Questions that were very open and encouraged discussion worked well; they often focused on the characters’ morals or how the students would react if they were placed in similar situations. Sometimes the questions would be more challenging for example: “How does the need to endlessly move and consume create inequality?” (based on the Mortal Engines novel).

Before the first meeting, we had chosen four books that we knew were accessible, explored open themes and were available on Kindle and as PDF and audiobook versions to ensure accessibility. The project leader chose the first book (Shadow and Bone by Leigh Bardugo) as students were quite shy at the start. We purchased enough copies of the books to ensure that everyone had their own.

We continually took on board students’ views on the running of the club and the literature we would read. Their ideas were captured on Google chat as well as being recorded in the monthly meetings. This allowed all participants to feel involved throughout the project.
Students were encouraged to tell their friends about the book club and, as a result, the number of students attending increased from five to ten as the word spread.
Between October and March, the students in the book club had read four different books (see Appendix 2e).

Outcomes and Impact

Teaching, Learning and Assessment

Promoted from the start of year, the opportunity to attend a book club provided a more accessible approach to the teaching of reading, which can often be seen as an intimidating aspect of English. A dialogic teaching structure was needed, to ensure that the conversation was focused on the books we read. Questions taken from sites (see Appendix 2f), allowed teachers to create a more question and answer- based discussion with the students. Once the students had seen this modelled, teachers were able to ask one student each month to lead the questions themselves. This had a positive impact as this ensured that the meetings were less like a teacher-led lesson and more like a relaxed conversation between like-minded peers.

The teachers’ promotion of the book club gave students access to good quality, contemporary books. Some of the students worked collaboratively after having read the book and were able to offer suggestions to their teacher and fellow students on the text in question. Students offered suggestions about what books to read next, these were based on books they had heard of or were keen to read themselves.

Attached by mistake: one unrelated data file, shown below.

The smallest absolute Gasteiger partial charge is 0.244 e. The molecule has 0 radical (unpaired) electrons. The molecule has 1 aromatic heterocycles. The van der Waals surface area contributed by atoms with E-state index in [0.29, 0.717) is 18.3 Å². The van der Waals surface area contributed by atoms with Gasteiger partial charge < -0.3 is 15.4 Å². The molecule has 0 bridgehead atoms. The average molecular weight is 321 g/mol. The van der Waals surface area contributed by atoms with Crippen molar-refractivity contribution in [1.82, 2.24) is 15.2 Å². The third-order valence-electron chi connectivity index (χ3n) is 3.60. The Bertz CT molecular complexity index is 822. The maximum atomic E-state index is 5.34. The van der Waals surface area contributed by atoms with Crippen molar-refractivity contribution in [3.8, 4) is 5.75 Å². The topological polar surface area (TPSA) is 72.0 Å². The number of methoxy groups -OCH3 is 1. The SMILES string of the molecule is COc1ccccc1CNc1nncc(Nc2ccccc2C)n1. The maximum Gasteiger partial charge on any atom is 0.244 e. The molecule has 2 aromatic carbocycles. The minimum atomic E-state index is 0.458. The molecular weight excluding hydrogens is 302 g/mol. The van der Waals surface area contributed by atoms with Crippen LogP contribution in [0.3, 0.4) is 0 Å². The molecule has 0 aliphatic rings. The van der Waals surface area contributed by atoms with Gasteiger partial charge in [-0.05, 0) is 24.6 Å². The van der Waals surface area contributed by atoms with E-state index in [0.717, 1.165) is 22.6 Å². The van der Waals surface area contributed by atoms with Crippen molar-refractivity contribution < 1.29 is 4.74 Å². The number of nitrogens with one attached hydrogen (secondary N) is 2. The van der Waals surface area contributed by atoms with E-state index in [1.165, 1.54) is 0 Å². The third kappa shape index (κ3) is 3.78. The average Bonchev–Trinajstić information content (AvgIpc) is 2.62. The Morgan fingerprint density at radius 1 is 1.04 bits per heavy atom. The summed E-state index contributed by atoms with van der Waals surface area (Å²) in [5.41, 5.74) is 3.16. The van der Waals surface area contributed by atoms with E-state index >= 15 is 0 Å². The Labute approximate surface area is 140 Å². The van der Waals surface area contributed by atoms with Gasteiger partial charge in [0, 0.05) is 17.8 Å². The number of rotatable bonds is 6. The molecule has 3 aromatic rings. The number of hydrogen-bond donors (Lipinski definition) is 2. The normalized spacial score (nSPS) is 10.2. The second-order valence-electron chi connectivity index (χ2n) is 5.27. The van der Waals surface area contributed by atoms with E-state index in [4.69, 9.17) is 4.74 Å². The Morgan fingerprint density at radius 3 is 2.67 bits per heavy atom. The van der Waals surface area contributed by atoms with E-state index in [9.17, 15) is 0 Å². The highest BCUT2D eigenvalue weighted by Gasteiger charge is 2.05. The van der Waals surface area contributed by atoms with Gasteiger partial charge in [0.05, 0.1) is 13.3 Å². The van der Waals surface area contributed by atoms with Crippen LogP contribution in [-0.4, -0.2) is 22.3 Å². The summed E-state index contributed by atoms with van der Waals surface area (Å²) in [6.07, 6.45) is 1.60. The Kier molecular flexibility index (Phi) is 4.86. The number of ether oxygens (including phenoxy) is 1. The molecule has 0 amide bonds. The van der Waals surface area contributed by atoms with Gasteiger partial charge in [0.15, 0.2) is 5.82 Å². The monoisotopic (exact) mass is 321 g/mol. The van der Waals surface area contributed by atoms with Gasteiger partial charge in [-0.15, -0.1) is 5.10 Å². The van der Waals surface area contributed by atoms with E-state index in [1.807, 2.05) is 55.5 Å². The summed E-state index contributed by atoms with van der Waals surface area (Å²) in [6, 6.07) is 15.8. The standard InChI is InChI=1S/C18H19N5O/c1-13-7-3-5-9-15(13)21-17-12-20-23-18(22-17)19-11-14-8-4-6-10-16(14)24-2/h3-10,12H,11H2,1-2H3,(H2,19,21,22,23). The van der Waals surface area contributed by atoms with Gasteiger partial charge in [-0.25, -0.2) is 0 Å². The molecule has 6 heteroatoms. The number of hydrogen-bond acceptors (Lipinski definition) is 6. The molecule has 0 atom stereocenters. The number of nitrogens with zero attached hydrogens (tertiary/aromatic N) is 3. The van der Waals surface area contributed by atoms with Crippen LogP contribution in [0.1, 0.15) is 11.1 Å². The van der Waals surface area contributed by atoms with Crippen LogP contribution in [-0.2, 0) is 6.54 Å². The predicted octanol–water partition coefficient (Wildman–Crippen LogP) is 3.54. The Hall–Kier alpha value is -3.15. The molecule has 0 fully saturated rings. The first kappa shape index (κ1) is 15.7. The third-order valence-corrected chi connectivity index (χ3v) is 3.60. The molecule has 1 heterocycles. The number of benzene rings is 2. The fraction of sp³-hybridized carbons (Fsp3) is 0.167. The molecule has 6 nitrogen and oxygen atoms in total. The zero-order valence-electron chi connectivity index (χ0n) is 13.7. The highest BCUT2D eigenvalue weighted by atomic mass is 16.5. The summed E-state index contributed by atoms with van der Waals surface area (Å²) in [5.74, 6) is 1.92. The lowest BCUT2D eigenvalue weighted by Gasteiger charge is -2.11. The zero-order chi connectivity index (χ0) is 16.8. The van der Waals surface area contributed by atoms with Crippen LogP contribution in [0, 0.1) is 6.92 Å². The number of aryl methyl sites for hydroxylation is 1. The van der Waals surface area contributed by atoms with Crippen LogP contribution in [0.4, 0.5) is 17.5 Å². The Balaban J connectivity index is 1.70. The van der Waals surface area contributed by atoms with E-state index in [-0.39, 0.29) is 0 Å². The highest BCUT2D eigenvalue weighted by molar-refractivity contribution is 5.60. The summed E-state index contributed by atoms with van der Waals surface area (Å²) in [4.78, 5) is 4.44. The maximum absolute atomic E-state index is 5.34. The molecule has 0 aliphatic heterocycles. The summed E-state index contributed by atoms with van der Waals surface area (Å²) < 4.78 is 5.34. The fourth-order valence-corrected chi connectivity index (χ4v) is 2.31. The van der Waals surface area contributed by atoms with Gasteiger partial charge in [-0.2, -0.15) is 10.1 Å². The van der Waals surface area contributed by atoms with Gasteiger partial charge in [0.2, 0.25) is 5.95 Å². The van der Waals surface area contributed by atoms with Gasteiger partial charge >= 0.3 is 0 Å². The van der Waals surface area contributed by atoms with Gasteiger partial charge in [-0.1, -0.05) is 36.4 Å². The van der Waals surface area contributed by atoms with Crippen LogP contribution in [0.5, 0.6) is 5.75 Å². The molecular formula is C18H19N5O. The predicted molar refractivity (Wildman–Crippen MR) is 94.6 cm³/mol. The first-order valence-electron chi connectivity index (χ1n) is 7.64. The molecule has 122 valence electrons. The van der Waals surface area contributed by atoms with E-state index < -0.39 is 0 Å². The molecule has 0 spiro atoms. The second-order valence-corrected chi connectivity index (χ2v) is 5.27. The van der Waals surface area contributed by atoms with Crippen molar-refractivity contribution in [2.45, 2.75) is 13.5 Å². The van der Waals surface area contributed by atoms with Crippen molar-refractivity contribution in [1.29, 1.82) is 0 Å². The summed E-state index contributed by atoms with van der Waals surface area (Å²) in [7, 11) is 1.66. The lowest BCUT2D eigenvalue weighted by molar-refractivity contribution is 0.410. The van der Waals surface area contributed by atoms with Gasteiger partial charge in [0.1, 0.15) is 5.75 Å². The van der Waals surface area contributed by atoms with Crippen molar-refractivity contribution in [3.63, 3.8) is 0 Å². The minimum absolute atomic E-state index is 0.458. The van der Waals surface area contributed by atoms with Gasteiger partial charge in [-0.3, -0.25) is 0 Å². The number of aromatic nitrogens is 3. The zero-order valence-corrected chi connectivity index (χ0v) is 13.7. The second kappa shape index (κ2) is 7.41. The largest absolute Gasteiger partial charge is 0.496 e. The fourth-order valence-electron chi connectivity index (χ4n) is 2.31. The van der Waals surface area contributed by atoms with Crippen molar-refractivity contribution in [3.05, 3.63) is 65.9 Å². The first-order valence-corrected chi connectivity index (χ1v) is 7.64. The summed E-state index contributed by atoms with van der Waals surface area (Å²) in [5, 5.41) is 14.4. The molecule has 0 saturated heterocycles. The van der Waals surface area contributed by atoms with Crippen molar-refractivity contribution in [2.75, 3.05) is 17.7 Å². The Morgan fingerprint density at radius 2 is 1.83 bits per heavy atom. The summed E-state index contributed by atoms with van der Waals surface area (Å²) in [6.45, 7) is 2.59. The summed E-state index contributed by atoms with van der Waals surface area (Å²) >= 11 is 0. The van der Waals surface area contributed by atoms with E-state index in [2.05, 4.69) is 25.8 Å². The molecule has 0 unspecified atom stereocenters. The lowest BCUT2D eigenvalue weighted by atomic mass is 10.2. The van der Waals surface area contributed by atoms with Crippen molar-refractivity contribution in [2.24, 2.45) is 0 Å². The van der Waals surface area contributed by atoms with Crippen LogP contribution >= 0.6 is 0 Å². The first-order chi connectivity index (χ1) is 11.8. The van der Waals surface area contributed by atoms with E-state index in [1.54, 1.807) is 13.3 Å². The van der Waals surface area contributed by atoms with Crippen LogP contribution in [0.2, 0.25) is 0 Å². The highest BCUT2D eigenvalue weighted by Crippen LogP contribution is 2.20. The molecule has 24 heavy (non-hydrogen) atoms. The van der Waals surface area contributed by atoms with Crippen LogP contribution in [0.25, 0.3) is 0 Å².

While we envisaged that the students would complete more peer learning outside of the classroom as a result of the book club, this was not easily assessed and social interactions were the main interactions that continued, with students sharing what they were reading outside of the book club (see Appendix 2h).

We wanted the sharing of best practice to extend to other partner institutions to help promote reading for all students. The project lead has already liaised with one other college about running their own book club. We discussed with them what had worked well and, in return, they gave us some ideas on how we could improve this group even further and link it more to the curriculum in the future.

Attendance was monitored and feedback from the students gathered. Over the course of the action research project, there was a steady increase in attendance to 10 participants in total. To understand why and what it was that they enjoyed about the book club we asked students in Google Chat ‘Are you enjoying book club and if so, why?’ Here are a couple of the students’ responses:

Yes, I am enjoying it because it is a chance to make friends and talk about something I am interested in, I like reading. The book discussions are also fun, especially discussing the characters and the storylines. Also a chance to find new authors and books I may like.